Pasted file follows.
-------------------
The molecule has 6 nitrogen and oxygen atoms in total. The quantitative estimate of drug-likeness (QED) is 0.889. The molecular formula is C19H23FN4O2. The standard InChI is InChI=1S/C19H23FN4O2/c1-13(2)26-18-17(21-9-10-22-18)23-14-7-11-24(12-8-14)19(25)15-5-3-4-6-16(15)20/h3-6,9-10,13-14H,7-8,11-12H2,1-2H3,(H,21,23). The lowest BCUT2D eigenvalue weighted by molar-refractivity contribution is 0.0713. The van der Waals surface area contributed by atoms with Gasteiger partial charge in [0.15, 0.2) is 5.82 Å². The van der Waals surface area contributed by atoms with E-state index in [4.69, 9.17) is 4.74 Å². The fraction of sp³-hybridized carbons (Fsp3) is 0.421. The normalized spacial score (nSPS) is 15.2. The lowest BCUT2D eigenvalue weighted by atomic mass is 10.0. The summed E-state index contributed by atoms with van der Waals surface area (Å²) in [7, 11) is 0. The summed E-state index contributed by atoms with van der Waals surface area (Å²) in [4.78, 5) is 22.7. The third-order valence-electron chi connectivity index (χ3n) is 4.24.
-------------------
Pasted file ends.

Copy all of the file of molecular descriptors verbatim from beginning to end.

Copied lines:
The molecule has 6 nitrogen and oxygen atoms in total. The quantitative estimate of drug-likeness (QED) is 0.889. The molecular formula is C19H23FN4O2. The standard InChI is InChI=1S/C19H23FN4O2/c1-13(2)26-18-17(21-9-10-22-18)23-14-7-11-24(12-8-14)19(25)15-5-3-4-6-16(15)20/h3-6,9-10,13-14H,7-8,11-12H2,1-2H3,(H,21,23). The lowest BCUT2D eigenvalue weighted by molar-refractivity contribution is 0.0713. The van der Waals surface area contributed by atoms with Gasteiger partial charge in [0.15, 0.2) is 5.82 Å². The van der Waals surface area contributed by atoms with E-state index in [4.69, 9.17) is 4.74 Å². The fraction of sp³-hybridized carbons (Fsp3) is 0.421. The normalized spacial score (nSPS) is 15.2. The lowest BCUT2D eigenvalue weighted by atomic mass is 10.0. The summed E-state index contributed by atoms with van der Waals surface area (Å²) in [7, 11) is 0. The summed E-state index contributed by atoms with van der Waals surface area (Å²) in [4.78, 5) is 22.7. The third-order valence-electron chi connectivity index (χ3n) is 4.24.